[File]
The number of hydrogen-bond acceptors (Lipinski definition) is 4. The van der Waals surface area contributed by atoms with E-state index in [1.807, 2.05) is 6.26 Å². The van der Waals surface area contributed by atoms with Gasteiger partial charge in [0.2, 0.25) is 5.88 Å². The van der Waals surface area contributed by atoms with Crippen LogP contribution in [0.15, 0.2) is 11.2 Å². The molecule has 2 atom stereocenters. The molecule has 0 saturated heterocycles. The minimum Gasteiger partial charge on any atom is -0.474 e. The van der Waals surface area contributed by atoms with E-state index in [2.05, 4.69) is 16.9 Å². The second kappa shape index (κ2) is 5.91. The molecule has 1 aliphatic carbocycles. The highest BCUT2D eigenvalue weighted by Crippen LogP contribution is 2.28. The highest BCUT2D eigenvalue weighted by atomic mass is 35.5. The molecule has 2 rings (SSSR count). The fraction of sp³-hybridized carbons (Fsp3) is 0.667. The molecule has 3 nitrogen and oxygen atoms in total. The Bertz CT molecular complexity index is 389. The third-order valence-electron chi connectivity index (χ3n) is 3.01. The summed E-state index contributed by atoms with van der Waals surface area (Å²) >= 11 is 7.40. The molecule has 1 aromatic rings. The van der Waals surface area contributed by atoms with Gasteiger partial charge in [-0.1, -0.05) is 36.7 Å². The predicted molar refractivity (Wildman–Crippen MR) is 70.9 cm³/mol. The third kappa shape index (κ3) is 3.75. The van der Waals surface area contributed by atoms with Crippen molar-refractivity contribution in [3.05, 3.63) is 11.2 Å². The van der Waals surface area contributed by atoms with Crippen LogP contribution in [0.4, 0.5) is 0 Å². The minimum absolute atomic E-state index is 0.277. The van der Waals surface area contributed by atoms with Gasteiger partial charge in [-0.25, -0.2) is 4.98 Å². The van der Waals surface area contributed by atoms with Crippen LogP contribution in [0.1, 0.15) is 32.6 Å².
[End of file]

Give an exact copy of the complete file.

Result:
The number of hydrogen-bond acceptors (Lipinski definition) is 4. The van der Waals surface area contributed by atoms with E-state index in [1.807, 2.05) is 6.26 Å². The van der Waals surface area contributed by atoms with Gasteiger partial charge in [0.2, 0.25) is 5.88 Å². The van der Waals surface area contributed by atoms with Crippen LogP contribution in [0.15, 0.2) is 11.2 Å². The molecule has 2 atom stereocenters. The molecule has 0 saturated heterocycles. The minimum Gasteiger partial charge on any atom is -0.474 e. The van der Waals surface area contributed by atoms with E-state index in [2.05, 4.69) is 16.9 Å². The second kappa shape index (κ2) is 5.91. The molecule has 1 aliphatic carbocycles. The highest BCUT2D eigenvalue weighted by Crippen LogP contribution is 2.28. The highest BCUT2D eigenvalue weighted by atomic mass is 35.5. The molecule has 2 rings (SSSR count). The fraction of sp³-hybridized carbons (Fsp3) is 0.667. The molecule has 3 nitrogen and oxygen atoms in total. The Bertz CT molecular complexity index is 389. The third-order valence-electron chi connectivity index (χ3n) is 3.01. The summed E-state index contributed by atoms with van der Waals surface area (Å²) >= 11 is 7.40. The molecule has 1 aromatic rings. The van der Waals surface area contributed by atoms with Gasteiger partial charge in [-0.1, -0.05) is 36.7 Å². The predicted molar refractivity (Wildman–Crippen MR) is 70.9 cm³/mol. The third kappa shape index (κ3) is 3.75. The van der Waals surface area contributed by atoms with Crippen molar-refractivity contribution in [3.05, 3.63) is 11.2 Å². The van der Waals surface area contributed by atoms with Crippen LogP contribution in [0.4, 0.5) is 0 Å². The minimum absolute atomic E-state index is 0.277. The van der Waals surface area contributed by atoms with Gasteiger partial charge in [-0.25, -0.2) is 4.98 Å². The van der Waals surface area contributed by atoms with Crippen LogP contribution in [0.1, 0.15) is 32.6 Å².